,15

15. I. Reidler, Y. Aviad, M. Rosenbluh, and I. Kanter, “Ultrahigh-speed random number generation based on a chaotic semiconductor laser,” Phys. Rev. Lett. 103(2), 1–4 (2009). [CrossRef]

].

Figure 2(c) shows the temporal waveform of the Laser 2 output and the same output optically delayed by 5.0 ns, as detected by the two photodetectors. These two chaotic signals are used for the generation of random bit sequences. The temporal waveforms of the AC-signals from the photodetectors are detected using a dual-channel 8-bit oscilloscope sampling at 12.5 GS/s, with the 8-bit range adjusted symmetrically to ±2 standard-deviations of the signal amplitude. The match between the signal amplitudes and the range of the 8-bit detectors in the oscilloscope was adjusted using the optical attenuators.

The autocorrelation function of the Laser 2 output is shown in Fig. 2(d). The peak of the autocorrelation appears at 43.8 ns, corresponding to the round-trip time of the external cavity for Laser 1. The peak value of the autocorrelation function at 43.8ns is only 0.033, showing that periodicity due to the external cavity of the Laser 1 is suppressed in the Laser 2 output. We note that the correlation is 0.005 at the time of 5.0 ns corresponding to the delay between the two detected signals, as shown in the inset of Fig. 2(d).

3.2 Generation of random bits

We generate random bits using two chaotic waveforms; the output of Laser 2 and the output of Laser 2 optically delayed by 5.0 ns. The two chaotic optical signals are detected by AC-coupled photodetectors, amplified and converted to digital 8-bit signals by a dual channel oscilloscope sampling at 12.5 GS/s per channel. Corresponding pairs of bits in the two 8-bit digital signals are combined by bitwise exclusive-OR (XOR) operation, giving a single 8-bit digital signal. A subset of m least significant bits (LSBs) from each sample are then selected and interleaved to generate a single bit sequence [15

15. I. Reidler, Y. Aviad, M. Rosenbluh, and I. Kanter, “Ultrahigh-speed random number generation based on a chaotic semiconductor laser,” Phys. Rev. Lett. 103(2), 1–4 (2009). [CrossRef]

], which can be specified as follows:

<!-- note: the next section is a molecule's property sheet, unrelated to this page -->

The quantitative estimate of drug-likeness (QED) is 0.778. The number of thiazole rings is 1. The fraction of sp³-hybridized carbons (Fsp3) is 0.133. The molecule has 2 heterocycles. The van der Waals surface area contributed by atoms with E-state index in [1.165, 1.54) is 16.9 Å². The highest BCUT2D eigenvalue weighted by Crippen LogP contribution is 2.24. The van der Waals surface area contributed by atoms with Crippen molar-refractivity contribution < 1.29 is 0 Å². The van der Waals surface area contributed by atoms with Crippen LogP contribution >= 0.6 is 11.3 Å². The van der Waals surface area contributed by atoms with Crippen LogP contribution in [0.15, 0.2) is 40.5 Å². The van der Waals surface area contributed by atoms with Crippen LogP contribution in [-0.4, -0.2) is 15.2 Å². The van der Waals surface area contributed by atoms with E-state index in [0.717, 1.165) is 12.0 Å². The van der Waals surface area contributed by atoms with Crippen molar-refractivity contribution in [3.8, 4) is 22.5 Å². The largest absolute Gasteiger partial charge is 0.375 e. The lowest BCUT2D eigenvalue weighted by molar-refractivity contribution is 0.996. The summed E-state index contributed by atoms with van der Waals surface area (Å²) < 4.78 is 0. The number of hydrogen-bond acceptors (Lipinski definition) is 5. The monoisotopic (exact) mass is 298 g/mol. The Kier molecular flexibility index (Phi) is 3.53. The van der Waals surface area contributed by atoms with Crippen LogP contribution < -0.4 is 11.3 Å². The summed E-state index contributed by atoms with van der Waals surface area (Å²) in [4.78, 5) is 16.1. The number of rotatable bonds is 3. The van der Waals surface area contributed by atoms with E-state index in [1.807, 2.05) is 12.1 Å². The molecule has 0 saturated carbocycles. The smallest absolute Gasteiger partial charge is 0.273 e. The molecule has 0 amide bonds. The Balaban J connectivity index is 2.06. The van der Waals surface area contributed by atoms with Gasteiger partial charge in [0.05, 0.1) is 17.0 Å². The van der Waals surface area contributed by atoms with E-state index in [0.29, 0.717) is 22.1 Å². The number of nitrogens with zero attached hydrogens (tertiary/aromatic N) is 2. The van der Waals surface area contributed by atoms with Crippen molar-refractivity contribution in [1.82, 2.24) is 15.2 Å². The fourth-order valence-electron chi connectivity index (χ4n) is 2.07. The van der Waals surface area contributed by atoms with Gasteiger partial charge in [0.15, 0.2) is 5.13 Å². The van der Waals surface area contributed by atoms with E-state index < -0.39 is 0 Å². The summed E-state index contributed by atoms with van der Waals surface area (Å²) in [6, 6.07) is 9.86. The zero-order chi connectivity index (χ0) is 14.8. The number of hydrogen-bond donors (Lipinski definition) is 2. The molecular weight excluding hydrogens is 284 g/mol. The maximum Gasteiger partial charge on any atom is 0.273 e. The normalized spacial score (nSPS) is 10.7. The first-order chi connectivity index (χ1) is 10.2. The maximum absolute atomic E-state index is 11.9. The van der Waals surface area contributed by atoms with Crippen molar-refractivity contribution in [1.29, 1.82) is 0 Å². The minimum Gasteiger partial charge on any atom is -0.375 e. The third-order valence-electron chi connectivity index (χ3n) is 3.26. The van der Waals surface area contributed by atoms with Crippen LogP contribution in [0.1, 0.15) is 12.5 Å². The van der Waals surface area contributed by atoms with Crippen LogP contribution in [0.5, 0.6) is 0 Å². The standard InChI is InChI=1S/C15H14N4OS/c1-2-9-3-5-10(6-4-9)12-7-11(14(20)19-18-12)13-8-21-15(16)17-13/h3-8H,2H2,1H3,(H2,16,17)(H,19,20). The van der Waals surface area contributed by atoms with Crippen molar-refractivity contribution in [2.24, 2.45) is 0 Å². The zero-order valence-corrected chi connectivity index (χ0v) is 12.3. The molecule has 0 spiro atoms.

, sm(t), sm1(t),.,s1(t), sm(t+1),sm1(t+1),s1(t+1),
where sk = 0 or 1 (k = 1, 2, ..., m) is the k-th LSB of the selected m LSBs. The method is illustrated in Fig. 3
Fig. 3 Method for generating a random bit sequence using multiple (m = 1,…, 8) significant bits. Example for m = 6. LSB, least significant bit; MSB, most significant bit; XOR, exclusive-OR operation.
.

In our experimental system, the XOR operation and bit interleave are done off-line after acquisition by the oscilloscope. The record length of each continual data frame acquired by the oscilloscope is 1M samples. 1000 frames are recorded for each channel to obtain sufficient data for the statistical tests of randomness.

Figure 4
Fig. 4 Example of random bit sequence plotted in two-dimensional plane. Bits “1” and “0” are converted into white and black dots, respectively, and placed from left to right (and from top to bottom). 500 by 500 bits are shown.
shows an example of a long bit sequence generated by the laser system. The bit sequence is plotted in a two-dimensional plane. Bits “1” and “0” are converted into white and black dots, respectively, and placed from left to right (and from top to bottom). 500 by 500 bits are shown in Fig. 4. It can be seen that there are no obvious patterns and that the ratio of 1 and 0 is roughly equal, as we would expect from a random generation process. The randomness of bit sequences was tested using a standard statistical test suite for random number generators provided by the National Institute of Standard Technology (NIST), known as NIST Special Publication 800-22 (NIST SP 800-22) [26